I've blogged before about the Horn Book and its various spin-offs. Their latest email newsletter has just come out - Notes from the Hornbook. For this first month of the year, and with a big First in the offing (new American President), they've decided to focus on some other Firsts: novels, chapters, eggs, and groundbreakers. Of particular interest to British readers is an interview with Sally Nicholls, whose first book Ways to live forever, a novel for eight- to twelve-year-olds, won last years' Waterstone’s Children’s Book Prize. The book takes on a tough subject — the death of a child — and narrates the story in the voice of eleven-year-old Sam, who is dying of leukemia. It is honest, heartbreaking, and richly funny, as Sam deals with his parents, his wishes, and the “Questions Nobody Answers.” (See my last post for details of another article about Sally Nicholls). The section on eggs (which came FIRST, the chicken or...) is an amusing idea, though we might not have all the books here. You can sign up to the newsletter here.

Wednesday, 7 January 2009

Teen Titles

The latest issue of Teen Titles is now in the library. As well as the usual selection of books for teenagers reviewed by teenagers, there are interviews with Deborah Ellis, Sally Nichols and Anne Forbes. Deborah Ellis's latest book is The prison runner, set in Bolivia, but she is perhaps best known for her Bread winner trilogy about life in Afghanistan under the Taliban. Sally Nicholls has written her first book at just 24 - Ways to live forever, about a boy with leukemia whose tutor encourages him to make lists of what he wants to do and questions he wants answered. Anne Forbes is the author of the Dragonfire series, and her latest title, Underground city, is set against the background of spooky Mary King's Close in Edinburgh.

All these books can be borrowed from Jordanhill Library.

Tuesday, 6 January 2009

Journals round up

Here's another batch of recent journal articles:


Boys and books. (2008). Reading Today, 26(3), p. 8.


Haynes, J. & Murris, K. (2008). The “wrong message”: risk, censorship and the struggle for democracy in primary school. Journal of Philosophy for Children, 19(1), pp. 2-11.
Some teachers avoid dialogue about works of children’s literature that touch on taboo subjects.


Bourke, R. (2008). First graders and fairy tales: one yeacher’s action research of critical literacy. Reading Teacher, 62(4), pp. 304-312.


Cherland, M. (2008). Harry’s girls: Harry Potter and the discourse of gender. Journal of Adolescent Literacy, 52(4), pp. 273-282.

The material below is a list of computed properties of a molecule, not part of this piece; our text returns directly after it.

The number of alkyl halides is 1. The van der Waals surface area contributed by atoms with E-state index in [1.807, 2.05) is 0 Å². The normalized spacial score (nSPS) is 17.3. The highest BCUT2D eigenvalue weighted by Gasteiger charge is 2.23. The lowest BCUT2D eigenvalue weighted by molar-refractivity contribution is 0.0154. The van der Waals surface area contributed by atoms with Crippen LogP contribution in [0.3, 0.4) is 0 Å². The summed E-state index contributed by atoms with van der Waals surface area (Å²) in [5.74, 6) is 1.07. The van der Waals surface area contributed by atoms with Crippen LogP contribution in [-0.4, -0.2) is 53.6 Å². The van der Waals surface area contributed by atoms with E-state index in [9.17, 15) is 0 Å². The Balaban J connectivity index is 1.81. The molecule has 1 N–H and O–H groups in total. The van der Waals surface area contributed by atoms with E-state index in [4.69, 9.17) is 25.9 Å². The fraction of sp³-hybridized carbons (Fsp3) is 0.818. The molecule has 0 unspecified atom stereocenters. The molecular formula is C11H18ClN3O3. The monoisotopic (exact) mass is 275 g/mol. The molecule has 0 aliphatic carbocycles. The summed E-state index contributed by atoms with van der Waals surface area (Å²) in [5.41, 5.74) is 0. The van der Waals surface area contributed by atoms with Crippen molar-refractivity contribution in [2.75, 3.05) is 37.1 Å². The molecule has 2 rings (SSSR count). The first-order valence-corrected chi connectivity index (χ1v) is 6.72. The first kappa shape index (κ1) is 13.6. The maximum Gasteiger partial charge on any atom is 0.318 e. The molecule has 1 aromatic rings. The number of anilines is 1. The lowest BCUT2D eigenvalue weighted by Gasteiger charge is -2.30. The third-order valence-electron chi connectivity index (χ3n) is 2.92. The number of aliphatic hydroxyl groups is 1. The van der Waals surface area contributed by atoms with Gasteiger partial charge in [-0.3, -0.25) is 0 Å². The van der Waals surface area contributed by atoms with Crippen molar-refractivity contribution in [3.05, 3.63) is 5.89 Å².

Barber, L. (2009, January 18). The interview: Benjamin Zephaniah. Observer Review, pp. 4-5.
Cuttings file no 1196.

Junior Education PLUS

Book related items in the January issue include an article on The 39 Clues - Reading in a digital age. This is a multimedia adventure series with books plus an online game and card collection. There is more information on the 39 clues website. In Ode to a haggis, Brenda Williams suggests using a lively Burns Night poem to celebrate the 250th anniversary of Scotland's famous poet, a new picture books and ICT series begins with Mini Grey's Traction Man meets Turbodog and the review pages look at books set in the past.

Costa Book Awards

The category winners for the Costa Book Awards were announced yesterday. The Children's Book Award was won by Michelle Magorian for Just Henry (Egmont, 2008), her first book in ten years:
"Set in post-war Britain, Just Henry is the story of a young boy who escapes the bleakness of life through his passion for cinema. His stepfather, whom he despises, will never compare with his dead father, a war hero. Appalled to find that his partners on a school photography trip include Jeffries, whose father went AWOL and Pip, who is illegitimate, he's about to learn that tolerance and friendship are more important than social stigmas. Processing a film that he took on the trip, Henry makes an alarming discovery. Like a bomb waiting to explode, his world is about to unravel."
This and other titles by Michelle Magorian, including her most famous Goodnight Mister Tom, can be found in Jordanhill Library.